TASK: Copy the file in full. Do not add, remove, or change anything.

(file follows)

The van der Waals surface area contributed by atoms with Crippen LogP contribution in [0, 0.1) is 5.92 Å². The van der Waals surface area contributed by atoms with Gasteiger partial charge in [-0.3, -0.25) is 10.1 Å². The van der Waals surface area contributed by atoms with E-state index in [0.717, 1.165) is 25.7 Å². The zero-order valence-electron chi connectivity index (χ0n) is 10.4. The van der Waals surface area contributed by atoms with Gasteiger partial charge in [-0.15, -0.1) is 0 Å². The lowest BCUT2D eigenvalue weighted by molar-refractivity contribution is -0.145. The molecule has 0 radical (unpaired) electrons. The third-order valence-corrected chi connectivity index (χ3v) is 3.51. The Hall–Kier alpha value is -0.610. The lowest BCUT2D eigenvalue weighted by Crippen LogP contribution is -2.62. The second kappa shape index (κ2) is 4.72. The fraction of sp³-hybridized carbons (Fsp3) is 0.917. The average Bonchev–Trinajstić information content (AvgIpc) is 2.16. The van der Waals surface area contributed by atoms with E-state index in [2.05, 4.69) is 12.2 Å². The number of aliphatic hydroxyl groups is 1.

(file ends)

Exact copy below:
The van der Waals surface area contributed by atoms with Crippen LogP contribution in [0, 0.1) is 5.92 Å². The van der Waals surface area contributed by atoms with Gasteiger partial charge in [-0.3, -0.25) is 10.1 Å². The van der Waals surface area contributed by atoms with E-state index in [0.717, 1.165) is 25.7 Å². The zero-order valence-electron chi connectivity index (χ0n) is 10.4. The van der Waals surface area contributed by atoms with Gasteiger partial charge in [-0.15, -0.1) is 0 Å². The lowest BCUT2D eigenvalue weighted by molar-refractivity contribution is -0.145. The molecule has 0 radical (unpaired) electrons. The third-order valence-corrected chi connectivity index (χ3v) is 3.51. The Hall–Kier alpha value is -0.610. The lowest BCUT2D eigenvalue weighted by Crippen LogP contribution is -2.62. The second kappa shape index (κ2) is 4.72. The fraction of sp³-hybridized carbons (Fsp3) is 0.917. The average Bonchev–Trinajstić information content (AvgIpc) is 2.16. The van der Waals surface area contributed by atoms with E-state index in [2.05, 4.69) is 12.2 Å². The number of aliphatic hydroxyl groups is 1.